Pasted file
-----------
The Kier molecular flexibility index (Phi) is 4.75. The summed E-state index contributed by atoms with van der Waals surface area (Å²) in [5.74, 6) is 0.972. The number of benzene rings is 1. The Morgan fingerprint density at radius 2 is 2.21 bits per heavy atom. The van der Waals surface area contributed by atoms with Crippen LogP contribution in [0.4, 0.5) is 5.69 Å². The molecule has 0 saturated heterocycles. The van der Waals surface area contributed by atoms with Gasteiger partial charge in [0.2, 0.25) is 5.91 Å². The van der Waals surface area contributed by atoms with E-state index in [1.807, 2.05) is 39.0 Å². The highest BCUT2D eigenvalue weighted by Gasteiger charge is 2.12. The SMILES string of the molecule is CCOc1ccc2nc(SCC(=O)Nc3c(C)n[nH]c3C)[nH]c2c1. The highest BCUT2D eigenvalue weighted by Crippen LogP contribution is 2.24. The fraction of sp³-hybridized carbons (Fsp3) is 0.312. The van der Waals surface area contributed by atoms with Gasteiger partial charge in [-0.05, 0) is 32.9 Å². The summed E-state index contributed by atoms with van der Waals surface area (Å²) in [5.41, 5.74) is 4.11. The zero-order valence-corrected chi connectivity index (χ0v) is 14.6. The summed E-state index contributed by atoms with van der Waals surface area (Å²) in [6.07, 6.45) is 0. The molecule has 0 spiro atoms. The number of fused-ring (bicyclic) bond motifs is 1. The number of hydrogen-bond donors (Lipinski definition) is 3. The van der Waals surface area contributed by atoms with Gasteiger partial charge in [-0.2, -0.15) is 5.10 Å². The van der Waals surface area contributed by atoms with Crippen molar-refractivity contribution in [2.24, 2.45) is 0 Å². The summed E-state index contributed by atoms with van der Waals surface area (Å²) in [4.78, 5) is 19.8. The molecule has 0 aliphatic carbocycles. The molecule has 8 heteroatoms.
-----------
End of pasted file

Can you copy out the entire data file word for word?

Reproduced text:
The Kier molecular flexibility index (Phi) is 4.75. The summed E-state index contributed by atoms with van der Waals surface area (Å²) in [5.74, 6) is 0.972. The number of benzene rings is 1. The Morgan fingerprint density at radius 2 is 2.21 bits per heavy atom. The van der Waals surface area contributed by atoms with Crippen LogP contribution in [0.4, 0.5) is 5.69 Å². The molecule has 0 saturated heterocycles. The van der Waals surface area contributed by atoms with Gasteiger partial charge in [0.2, 0.25) is 5.91 Å². The van der Waals surface area contributed by atoms with E-state index in [1.807, 2.05) is 39.0 Å². The highest BCUT2D eigenvalue weighted by Gasteiger charge is 2.12. The SMILES string of the molecule is CCOc1ccc2nc(SCC(=O)Nc3c(C)n[nH]c3C)[nH]c2c1. The highest BCUT2D eigenvalue weighted by Crippen LogP contribution is 2.24. The fraction of sp³-hybridized carbons (Fsp3) is 0.312. The van der Waals surface area contributed by atoms with Gasteiger partial charge in [-0.05, 0) is 32.9 Å². The summed E-state index contributed by atoms with van der Waals surface area (Å²) in [5.41, 5.74) is 4.11. The zero-order valence-corrected chi connectivity index (χ0v) is 14.6. The summed E-state index contributed by atoms with van der Waals surface area (Å²) in [6.07, 6.45) is 0. The molecule has 0 spiro atoms. The number of fused-ring (bicyclic) bond motifs is 1. The number of hydrogen-bond donors (Lipinski definition) is 3. The van der Waals surface area contributed by atoms with Gasteiger partial charge in [-0.2, -0.15) is 5.10 Å². The van der Waals surface area contributed by atoms with Crippen molar-refractivity contribution in [2.24, 2.45) is 0 Å². The summed E-state index contributed by atoms with van der Waals surface area (Å²) in [4.78, 5) is 19.8. The molecule has 0 aliphatic carbocycles. The molecule has 8 heteroatoms.